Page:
EIH Ltd reported earnings in line with analysts’ estimates for the September quarter. Revenue rose 9.3% from a year earlier, which the company stated is the result of increasing occupancy rates and stable room tariffs.
The reported net profit of Rs 16.6 crore was boosted by the sale of property (exceptional items) worth Rs 11.1 crore. Adjusted for this one-time gain, net profit for the quarter was Rs 5.5 crore, which is a sharp turnaround from an adjusted loss of about Rs 33.7 crore a year ago.
A view of Oberoi Hotels & Resorts Co.’s Wildflower Hall in Shimla. Photo: Bloomberg.
The company’s performance displayed tight cost control at the operating level. Although, material cost as a percentage to sales rose, employee costs, and power and fuel expenses were substantially lower. As a result, operating profit at Rs 29.37 crore was nearly two-and-a-half times higher than a year before. But it was lower than that in the June quarter, perhaps because the September quarter is normally the weakest one for the hospitality sector, compounded this time by a global economic slowdown.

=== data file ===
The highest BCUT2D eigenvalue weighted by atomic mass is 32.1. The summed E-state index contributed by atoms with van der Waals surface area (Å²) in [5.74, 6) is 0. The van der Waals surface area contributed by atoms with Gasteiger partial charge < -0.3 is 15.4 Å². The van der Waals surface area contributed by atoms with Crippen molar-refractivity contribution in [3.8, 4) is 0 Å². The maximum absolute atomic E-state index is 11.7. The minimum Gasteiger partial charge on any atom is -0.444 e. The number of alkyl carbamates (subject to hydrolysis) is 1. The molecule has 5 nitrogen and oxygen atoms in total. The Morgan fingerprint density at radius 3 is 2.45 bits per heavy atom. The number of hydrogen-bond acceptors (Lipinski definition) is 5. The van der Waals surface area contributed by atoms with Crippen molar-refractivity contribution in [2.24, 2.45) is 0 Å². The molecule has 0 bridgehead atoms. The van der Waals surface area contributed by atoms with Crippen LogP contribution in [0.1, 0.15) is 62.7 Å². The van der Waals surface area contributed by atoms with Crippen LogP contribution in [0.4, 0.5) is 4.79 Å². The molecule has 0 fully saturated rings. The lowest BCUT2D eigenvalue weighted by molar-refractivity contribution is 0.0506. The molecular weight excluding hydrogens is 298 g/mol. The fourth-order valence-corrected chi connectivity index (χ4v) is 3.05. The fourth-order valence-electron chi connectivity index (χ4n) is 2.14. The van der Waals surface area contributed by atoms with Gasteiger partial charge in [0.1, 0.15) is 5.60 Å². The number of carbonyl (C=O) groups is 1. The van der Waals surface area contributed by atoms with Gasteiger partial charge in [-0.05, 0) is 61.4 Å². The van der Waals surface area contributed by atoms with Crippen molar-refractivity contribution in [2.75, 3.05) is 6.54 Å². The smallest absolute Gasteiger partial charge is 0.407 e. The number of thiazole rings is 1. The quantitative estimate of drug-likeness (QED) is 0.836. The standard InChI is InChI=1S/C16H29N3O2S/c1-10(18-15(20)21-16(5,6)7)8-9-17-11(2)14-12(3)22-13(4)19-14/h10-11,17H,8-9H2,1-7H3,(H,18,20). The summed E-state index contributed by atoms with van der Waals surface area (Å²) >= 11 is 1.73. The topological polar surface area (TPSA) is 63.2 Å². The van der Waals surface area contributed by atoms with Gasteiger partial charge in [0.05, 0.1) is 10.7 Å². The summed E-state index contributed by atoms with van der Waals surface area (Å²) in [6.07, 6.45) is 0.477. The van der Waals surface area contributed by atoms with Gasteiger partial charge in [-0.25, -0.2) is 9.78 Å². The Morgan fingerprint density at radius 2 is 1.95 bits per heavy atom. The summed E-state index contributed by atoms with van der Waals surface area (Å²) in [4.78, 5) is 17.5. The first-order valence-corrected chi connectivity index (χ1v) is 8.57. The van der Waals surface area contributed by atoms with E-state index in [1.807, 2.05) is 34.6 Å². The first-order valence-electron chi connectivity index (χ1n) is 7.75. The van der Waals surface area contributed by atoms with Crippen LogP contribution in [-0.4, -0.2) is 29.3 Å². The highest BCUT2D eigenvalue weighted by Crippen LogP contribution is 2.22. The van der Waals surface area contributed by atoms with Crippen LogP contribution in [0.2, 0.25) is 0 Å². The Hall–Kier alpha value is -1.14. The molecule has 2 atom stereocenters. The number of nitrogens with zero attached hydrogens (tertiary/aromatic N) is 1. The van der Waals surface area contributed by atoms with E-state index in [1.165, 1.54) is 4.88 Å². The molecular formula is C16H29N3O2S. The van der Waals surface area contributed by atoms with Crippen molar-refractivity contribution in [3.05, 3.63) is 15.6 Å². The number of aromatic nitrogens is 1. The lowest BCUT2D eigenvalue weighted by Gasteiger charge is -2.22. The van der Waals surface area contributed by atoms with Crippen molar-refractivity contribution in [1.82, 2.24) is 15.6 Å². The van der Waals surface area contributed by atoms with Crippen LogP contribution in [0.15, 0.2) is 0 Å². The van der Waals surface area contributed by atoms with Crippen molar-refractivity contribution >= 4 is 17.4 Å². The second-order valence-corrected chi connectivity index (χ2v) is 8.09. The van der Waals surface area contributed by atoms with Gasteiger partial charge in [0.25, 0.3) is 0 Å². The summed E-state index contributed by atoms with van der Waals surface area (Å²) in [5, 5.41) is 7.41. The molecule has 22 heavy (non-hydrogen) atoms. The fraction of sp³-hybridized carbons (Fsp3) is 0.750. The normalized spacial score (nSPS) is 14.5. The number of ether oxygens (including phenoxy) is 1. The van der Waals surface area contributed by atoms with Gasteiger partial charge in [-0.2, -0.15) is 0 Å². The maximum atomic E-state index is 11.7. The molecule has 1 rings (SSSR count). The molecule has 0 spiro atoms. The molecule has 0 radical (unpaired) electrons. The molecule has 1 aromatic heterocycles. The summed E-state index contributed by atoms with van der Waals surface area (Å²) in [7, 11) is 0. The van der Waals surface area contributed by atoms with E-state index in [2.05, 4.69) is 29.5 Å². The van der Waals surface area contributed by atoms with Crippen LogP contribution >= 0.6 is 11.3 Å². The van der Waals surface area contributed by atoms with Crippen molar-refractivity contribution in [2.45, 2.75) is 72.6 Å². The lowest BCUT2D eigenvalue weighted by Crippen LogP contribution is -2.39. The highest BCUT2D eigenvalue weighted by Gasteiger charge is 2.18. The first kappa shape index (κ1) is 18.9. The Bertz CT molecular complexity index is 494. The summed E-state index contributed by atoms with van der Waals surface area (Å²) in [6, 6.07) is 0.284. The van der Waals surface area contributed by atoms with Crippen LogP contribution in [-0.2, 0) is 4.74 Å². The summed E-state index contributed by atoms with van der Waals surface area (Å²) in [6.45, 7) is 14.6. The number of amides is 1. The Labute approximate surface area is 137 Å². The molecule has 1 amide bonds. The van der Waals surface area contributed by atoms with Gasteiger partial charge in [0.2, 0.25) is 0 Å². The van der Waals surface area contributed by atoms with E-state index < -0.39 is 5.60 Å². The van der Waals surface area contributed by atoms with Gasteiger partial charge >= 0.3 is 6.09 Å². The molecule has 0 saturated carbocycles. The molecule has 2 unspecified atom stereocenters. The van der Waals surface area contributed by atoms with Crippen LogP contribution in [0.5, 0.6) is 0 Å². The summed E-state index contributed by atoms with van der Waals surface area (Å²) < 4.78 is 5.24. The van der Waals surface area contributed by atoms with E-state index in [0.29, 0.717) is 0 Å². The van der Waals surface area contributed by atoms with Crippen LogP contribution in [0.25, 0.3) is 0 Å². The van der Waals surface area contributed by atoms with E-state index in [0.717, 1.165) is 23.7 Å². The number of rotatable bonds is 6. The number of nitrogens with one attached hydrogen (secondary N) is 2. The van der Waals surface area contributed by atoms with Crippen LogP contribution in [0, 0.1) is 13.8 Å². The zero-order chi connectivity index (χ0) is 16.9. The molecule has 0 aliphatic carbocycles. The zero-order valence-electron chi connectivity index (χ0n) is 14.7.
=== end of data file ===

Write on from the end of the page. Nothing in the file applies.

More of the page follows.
However, EIH’s reduction in interest outflow aided profitability. Its interest outflow reduced to Rs 11.9 crore in the three months ended September from Rs 40.2 crore a year ago and Rs 20.7 crore in the June quarter. This was possible because of repayment of loans from the the rights issue proceeds.
A lighter balance sheet with a debt-equity ratio of 0.17:1 will help earnings, as the hospitality sector is expected to see better days in the second half of the current fiscal year. Most premium properties have already raised room tariffs to cash in on the forthcoming tourist season.
Trading at around Rs 94 each, the company’s shares have underperformed the BSE benchmark Sensex, like its peers, since the economic downturn in 2008. But a section of analysts feels the stock has bottomed out.
EIH commands better valuations than peers, since it has a higher proportion of premium properties compared with others.